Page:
His contributions came from individual donations, including $250 from state Rep. David Wilkerson, D-Powder Springs, and $100 from Smyrna Councilwoman Maryline Blackburn.

Gorman, an attorney in the health care industry and an Air Force veteran, pulled in a handful of itemized and non-itemized individual contributions totaling $5,863, and after spending $429, was left with $5,434.

A third candidate, Republican Taryn Chilivis Bowman, also filed a campaign finance disclosure form, but reported no contributions, expenditures or any money in the bank. A business owner, Bowman is a mother of three and daughter of Nick Chilivis, who was revenue commissioner under Gov. George Busbee in the 1970s.

Smyrna attorney Matt Bentley, who last year ran in the special election for the seat vacated by former state Sen. Hunter Hill, R-Smyrna, has announced his intention to seek Golick’s seat as well, though no campaign information was listed on the Georgia Government Transparency and Campaign Finance Commission website as of Monday. His final filing on his Senate campaign, dated Jan. 8, showed him with $1,648 left in his campaign account — an amount he could potentially repurpose for his House campaign, according to Jason Shepherd, chairman of the Cobb County Republican Party.

FOUR DEMS NOT YET CHALLENGED

State records show that four Cobb Democrats so far have no challengers who are reporting fundraising: state Rep. David Wilkerson, of Powder Springs, state Rep. Erica Thomas of Austell, and Atlanta-based state Reps. Sheila Jones and Roger Bruce.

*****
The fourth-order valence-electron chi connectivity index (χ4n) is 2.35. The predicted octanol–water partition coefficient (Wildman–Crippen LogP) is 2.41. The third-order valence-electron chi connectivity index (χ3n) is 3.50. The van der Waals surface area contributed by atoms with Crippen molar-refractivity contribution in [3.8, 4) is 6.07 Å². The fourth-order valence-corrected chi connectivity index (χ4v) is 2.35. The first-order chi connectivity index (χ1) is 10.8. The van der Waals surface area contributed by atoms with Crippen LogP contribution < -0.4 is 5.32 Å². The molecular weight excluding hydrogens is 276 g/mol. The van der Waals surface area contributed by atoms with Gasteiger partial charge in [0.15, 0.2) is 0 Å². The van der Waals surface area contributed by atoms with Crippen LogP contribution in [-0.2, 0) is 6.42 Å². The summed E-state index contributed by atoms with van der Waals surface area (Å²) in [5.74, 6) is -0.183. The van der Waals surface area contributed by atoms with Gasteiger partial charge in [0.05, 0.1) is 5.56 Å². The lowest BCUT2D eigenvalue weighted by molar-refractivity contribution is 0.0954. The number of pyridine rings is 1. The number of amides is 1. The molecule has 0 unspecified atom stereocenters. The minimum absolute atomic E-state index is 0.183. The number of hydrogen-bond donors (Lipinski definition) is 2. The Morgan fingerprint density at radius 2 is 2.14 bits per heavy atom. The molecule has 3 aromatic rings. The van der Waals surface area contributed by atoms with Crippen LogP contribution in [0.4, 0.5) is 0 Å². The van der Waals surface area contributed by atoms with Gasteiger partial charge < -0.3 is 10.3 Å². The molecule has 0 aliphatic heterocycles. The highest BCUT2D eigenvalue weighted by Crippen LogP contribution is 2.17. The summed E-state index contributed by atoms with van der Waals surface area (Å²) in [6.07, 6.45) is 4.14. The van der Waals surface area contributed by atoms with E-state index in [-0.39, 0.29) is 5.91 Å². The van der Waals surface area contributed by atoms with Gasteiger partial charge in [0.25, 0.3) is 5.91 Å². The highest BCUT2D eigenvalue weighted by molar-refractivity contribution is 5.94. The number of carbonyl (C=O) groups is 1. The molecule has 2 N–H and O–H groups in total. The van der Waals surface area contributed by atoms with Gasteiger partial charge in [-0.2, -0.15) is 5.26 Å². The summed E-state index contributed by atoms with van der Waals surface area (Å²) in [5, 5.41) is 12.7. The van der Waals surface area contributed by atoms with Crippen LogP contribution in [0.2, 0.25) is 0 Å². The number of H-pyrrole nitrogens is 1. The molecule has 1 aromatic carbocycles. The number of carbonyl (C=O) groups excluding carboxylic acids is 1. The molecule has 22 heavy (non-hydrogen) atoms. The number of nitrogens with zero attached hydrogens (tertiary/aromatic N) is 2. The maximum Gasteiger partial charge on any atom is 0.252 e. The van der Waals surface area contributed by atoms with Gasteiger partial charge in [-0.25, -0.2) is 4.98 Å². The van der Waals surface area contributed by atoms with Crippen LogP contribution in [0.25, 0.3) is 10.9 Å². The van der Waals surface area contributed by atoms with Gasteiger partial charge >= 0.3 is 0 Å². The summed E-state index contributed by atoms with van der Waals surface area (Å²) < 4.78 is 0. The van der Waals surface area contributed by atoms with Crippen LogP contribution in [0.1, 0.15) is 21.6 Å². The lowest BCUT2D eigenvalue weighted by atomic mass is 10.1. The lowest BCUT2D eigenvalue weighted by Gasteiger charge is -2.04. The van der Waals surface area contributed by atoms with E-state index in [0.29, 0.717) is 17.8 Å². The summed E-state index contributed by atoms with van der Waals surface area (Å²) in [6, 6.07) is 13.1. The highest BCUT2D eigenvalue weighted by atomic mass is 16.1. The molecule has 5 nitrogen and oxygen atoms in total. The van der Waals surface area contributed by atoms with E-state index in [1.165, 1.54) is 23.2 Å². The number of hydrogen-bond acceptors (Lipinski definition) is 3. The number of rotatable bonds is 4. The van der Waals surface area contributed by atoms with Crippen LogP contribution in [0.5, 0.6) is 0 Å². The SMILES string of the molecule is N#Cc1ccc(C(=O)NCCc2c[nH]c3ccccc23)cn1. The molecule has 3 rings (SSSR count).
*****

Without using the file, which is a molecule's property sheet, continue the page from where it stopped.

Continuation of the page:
In District 38, the biggest contributors to Wilkerson’s campaign were Civil Justice PAC at $2,500 and the Georgia Society of CPAs at $1,000, while another $1,000 came from the Georgia Medical Political Action Committee.

Wilkerson’s campaign has reported $19,760 in total contributions through the end of January, with expenditures totaling $11,157, leaving $8,603.

District’s 39 Thomas, whose campaign had not filed a disclosure report showing activity through the Jan. 31 deadline, had reported in late July having $24,367 in previously reported contributions and $15,646 in previously reported expenditures, leaving her with a net balance on hand of $8,721.

Contributions to Jones’ campaign include $500 each from the Civil Justice PAC, Georgia Association of Realtors, Georgia Chiropractic Association PAC and the Georgia Optometric Association. The District 53 representative has received $22,438 in total contributions and spent $18,021, leaving her with $4,417.

Bruce’s biggest reported contributions were both $1,000 and came from the Georgia Association of Realtors and loan provider Credit Central out of Greenville, South Carolina.